5. Patrick says:

      The main concern is not about the offence the group will cause, but the harm it will do to gay youth. Gay youth are six times more likely to commit suicide, and this is in part due to the constant verbal and physical bullying they must contend with.

    6. Michael Stevens says:

      I don’t usually respond in here, but I will in this case.

      1) I think freedom of speech is the basis of a free society – and that includes the freedom to say things that others find offensive – I do that often.

      2) I am very uneasy that any government body, be it local or national, would use what seems to be a very ad hoc process (Sandra Coney read Callum’s letter and watched some videos on youtube) to ban someone from public premises.

      3) I am all too aware of the issues facing gay youth – I see no evidence that banning this group will do anything to change these

      4) It now looks as though OF will have a non-BDO performance in Auckland anyway – I trust that all those who are so offended by them will go along to that concert and use their right to protest.

    7. Peter Saxton says:

      Michael while I share your questions about the process leading to this decision I don’t agree with this article. First of all the group hasn’t been banned – it had its invitation to a public music festival revoked. They’re already organising a separate performance for anyone hungering for ironic misogyny and homophobia. There’s no “freedom of expression” restriction to get worked up about here. Free speech is never absolute, and in this case has been balanced by the Council’s obligation to promote equal respect and human dignity for its citizens, who include GLBT.

      The broader argument that words can only cause “offence” is both misleading and naïve. “Being offended” is something we all have to suck up. But it’s “being treated differently”, not “being offended” that’s the pernicious effect of prejudice. The last time I looked, GLBT still haven’t been granted full legal equality, our mental and physical health status is worse, bullying is rife in schools, coming out is still difficult for many kids because of the attitudes of their family and peers – or the anticipated attitude of their peers. In many countries homosexuality is illegal, some have capital punishment; in NZ some still consider it proportional and reasonable to knife “faggots” to death following an unwanted advance.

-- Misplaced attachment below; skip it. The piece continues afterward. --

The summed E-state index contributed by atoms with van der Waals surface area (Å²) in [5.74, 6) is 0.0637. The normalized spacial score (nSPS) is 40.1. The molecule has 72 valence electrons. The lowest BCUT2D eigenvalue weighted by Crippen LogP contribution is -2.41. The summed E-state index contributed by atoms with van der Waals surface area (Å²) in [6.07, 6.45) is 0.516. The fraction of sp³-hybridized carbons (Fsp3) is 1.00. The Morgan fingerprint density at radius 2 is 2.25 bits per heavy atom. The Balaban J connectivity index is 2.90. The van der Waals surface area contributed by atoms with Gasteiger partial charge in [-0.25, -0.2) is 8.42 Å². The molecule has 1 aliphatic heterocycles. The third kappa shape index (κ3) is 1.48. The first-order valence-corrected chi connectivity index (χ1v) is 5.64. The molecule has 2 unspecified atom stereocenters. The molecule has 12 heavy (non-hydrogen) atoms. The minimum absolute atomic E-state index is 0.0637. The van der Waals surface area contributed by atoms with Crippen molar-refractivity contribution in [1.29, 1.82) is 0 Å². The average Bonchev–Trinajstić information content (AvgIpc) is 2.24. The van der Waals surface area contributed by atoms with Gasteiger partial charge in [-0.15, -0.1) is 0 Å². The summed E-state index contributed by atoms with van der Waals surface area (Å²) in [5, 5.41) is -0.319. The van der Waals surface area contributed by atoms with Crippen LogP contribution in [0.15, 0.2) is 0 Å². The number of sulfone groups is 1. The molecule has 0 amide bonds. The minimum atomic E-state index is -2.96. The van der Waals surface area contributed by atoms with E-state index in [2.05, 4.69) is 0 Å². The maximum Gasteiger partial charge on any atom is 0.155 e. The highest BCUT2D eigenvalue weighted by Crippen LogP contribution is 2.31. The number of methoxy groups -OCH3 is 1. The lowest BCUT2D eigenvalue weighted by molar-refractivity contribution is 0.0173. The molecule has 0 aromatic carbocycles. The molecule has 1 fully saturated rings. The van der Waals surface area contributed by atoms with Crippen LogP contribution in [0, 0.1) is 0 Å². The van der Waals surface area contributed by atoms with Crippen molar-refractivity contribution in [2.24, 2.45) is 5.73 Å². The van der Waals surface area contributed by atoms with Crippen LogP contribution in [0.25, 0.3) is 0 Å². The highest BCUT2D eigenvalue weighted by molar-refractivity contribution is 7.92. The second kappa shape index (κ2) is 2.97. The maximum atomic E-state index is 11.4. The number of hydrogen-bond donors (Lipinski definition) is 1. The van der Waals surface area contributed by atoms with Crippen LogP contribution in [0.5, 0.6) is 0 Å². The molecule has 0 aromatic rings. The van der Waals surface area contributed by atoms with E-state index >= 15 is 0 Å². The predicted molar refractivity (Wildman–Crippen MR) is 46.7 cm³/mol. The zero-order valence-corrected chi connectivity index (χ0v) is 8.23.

Likewise, while it’s methodologically difficult to link specific acts of prejudice to actual harm, there’s sufficient ecological evidence associating cultural homonegativity with worse outcomes for GLBT around the world. Our health and wellbeing is generally worse in places like the Caribbean, Russia, USA and Africa where anti-gay rhetoric flourishes (Chris Banks gives a lucid account of Africa’s experience on his blog Bipolar Bear). In the USA, the elevated HIV prevalence between gay and straight men is even more pronounced for Black gay men; ongoing stigma associated with homosexuality in some Black communities is one explanation given for this. It’s therefore particularly sad to see Odd Future jump on the bandwagon here. I guess it’s profitable for them.